Dominic Thiem has shown the highly rated 'Next Gen' the way, though the rest of the Australian Open finalist's generation provides a cautionary tale.

Thiem's rise continues in Melbourne, where he will face Novak Djokovic in the men's singles final on Sunday in his third major decider and first away from the French Open.

But the 26-year-old Austrian sits in a generation alone; more established than the improving 'Next Gen' but still – like all others – chasing Roger Federer, Rafael Nadal and Novak Djokovic.

The likes of Stefanos Tsitsipas, Alexander Zverev, Matteo Berrettini, Denis Shapovalov, Andrey Rublev, Karen Khachanov, Felix Auger-Aliassime and Alex de Minaur can learn from Thiem's progression, while Daniil Medvedev, 23, has quickly proven himself.

Zverev, beaten by good friend Thiem in the semi-finals, admitted this week he had been impatient in his pursuit of grand slam success. The German is the world number seven and Melbourne shaped as a breakthrough, a new approach helping the 22-year-old into a first major semi.

Thiem only won his first Tour title at 21, with his next three also coming at ATP 250 level before he took another step by clinching the Mexican Open in February 2016.

A reputation on clay being quickly established, he reached a semi-final at Roland Garros later that year – and another in 2017. Thiem shapes as the successor to Nadal's immovable crown in Paris, falling to the Spanish great in the past two finals.

It has been steady growth, although the improvement on hard courts has been particularly impressive, including a title at Indian Wells last year.

Patiently working, Thiem has risen to be being one win away from a breakthrough major, and his journey can be looked at by what is a supremely talented up-and-coming group.

Zverev won the 2018 ATP Finals, but it is last year's event in London that is set to be looked upon as the moment the 'Next Gen' truly made their move. Tsitsipas and Thiem played out a thrilling final, the former having beaten Federer in a semi and the latter posted wins over Djokovic and the Swiss great in the group stage.

Thiem is the only 26-year-old in the world's top 50 and just one of five in the top 100, joined by Juan Ignacio Londero, Hugo Dellien, Roberto Carballes Baena and Dennis Novak.

He was once a world number two junior and reached the 2011 French Open boys' singles final, falling to Bjorn Fratangelo.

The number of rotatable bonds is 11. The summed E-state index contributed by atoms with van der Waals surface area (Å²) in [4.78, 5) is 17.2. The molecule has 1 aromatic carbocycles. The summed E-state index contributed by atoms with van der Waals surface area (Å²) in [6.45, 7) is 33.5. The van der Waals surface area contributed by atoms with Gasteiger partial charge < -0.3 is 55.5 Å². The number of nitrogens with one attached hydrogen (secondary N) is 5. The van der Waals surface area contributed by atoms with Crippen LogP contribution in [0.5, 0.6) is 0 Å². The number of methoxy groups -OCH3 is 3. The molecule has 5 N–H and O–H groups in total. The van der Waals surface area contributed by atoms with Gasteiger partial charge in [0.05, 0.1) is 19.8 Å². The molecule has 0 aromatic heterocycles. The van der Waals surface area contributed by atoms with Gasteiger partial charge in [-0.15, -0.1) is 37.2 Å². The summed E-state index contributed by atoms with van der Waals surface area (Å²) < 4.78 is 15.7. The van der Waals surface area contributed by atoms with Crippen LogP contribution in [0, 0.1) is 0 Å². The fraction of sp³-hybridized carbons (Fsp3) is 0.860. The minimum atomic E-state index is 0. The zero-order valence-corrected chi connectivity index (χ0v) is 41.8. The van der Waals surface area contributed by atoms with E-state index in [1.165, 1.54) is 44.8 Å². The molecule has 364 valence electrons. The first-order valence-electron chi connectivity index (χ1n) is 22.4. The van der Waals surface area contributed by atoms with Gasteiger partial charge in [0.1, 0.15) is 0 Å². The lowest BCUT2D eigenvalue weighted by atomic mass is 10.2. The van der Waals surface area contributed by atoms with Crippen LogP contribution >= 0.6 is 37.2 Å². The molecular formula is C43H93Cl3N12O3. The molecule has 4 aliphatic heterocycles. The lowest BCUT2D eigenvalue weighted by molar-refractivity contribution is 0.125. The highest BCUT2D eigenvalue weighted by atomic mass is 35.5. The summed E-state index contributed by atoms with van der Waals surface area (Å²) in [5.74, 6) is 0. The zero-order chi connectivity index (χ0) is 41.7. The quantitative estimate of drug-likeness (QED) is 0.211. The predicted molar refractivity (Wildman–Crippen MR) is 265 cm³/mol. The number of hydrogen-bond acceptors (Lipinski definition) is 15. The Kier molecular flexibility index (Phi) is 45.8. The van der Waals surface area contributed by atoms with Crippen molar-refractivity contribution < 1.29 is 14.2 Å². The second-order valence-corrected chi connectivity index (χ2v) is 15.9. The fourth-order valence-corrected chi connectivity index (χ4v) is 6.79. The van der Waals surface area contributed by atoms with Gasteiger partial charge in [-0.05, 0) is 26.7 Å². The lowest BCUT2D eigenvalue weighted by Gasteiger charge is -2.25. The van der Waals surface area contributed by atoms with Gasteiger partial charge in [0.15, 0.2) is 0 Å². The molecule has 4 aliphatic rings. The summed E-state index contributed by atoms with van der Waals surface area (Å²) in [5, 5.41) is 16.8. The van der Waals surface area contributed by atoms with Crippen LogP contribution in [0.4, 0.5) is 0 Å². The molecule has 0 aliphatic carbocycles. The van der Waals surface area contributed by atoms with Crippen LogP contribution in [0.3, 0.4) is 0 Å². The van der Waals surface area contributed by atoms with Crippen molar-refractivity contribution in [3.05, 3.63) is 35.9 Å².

A quick look at that year's boys' singles quarter-finals at all grand slams makes for interesting viewing. Kyle Edmund and Lucas Pouille have made Australian Open semi-finals, Jiri Vesely once reached 35th in the world, Carballes Baena is among them, as is the injury-plagued Jason Kubler and doubles star Mate Pavic.

Before Thiem takes to the court to face Djokovic, Luke Saville – a two-time slam winner as a junior – will play the men's doubles final. A highly rated junior, Saville beat Thiem in the juniors at the Australian Open in 2011 but has struggled to take the step up.

The current 'Next Gen' have already been more impressive and now they have Thiem to follow.

Dylan Alcott claimed a record-extending sixth consecutive Australian Open men's quad wheelchair singles title.

Popular Australian and top seed Alcott maintained his dominance in Melbourne with a 6-0 6-4 victory over Andy Lapthorne on Saturday.

Great Britain's Lapthorne - the second seed - mounted a spirited late charge on Rod Laver Arena, but Alcott was not to be denied his 10th grand slam singles crown.

Alcott was greeted by Australian Open men's champion and 16-time major winner Novak Djokovic, who is preparing for Sunday's decider against Dominic Thiem, as he posed with the trophy afterwards.

"Tennis honestly saved my life, it honestly did, when I was younger, and the Australian Open single-handedly changed my life," said Alcott, who pledged to donate $40,000 Australian dollars to people with disability affected by the bushfires in his home country.

"I love every single one of you for supporting what we do.

"If you look around the top row, almost every person has a disability and look, they're full … if we continue to grow society will continue to support us."

Novak Djokovic will contest his eighth Australian Open final as he eyes a record-extending Norman Brookes Challenge Cup in Melbourne on Sunday.

Defending champion Djokovic faces fifth seed Dominic Thiem in the men's decider after seeing off 20-time grand slam winner Roger Federer.

Thiem – who stunned world number one Rafael Nadal in the previous round – has won the previous two meetings with Djokovic, though he is preparing for his first Australian Open final.

We take a closer look at Djokovic ahead of his showdown with two-time slam runner-up Thiem.

 

Form and results

Djokovic has progressed steadily since dropping a set against tenacious German Jan-Lennard Struff in the opening round. The Serbian star has only lost one set for the entire tournament, barely raising a sweat against Tatsuma Ito, Yoshihito Nishioka, Diego Schwartzman and Milos Raonic. Djokovic survived an onslaught against Federer, who raced out to a 4-1 lead and 40 love in warm conditions on Thursday. The second seed eventually eased past the injury-affected Swiss maestro on Rod Laver Arena.

R1: bt Struff 7-6 (7-5) 6-2 2-6 6-1
R2: bt Ito 6-1 6-4 6-2
R3: bt Nishioka 6-3 6-2 6-2
R4: bt Schwartzman [14] 6-3 6-4 6-4
QF: bt Raonic [32] 6-4 6-3 7-6 (7-1)
SF: bt Federer [3] 7-6 (7-1) 6-4 6-3

Next up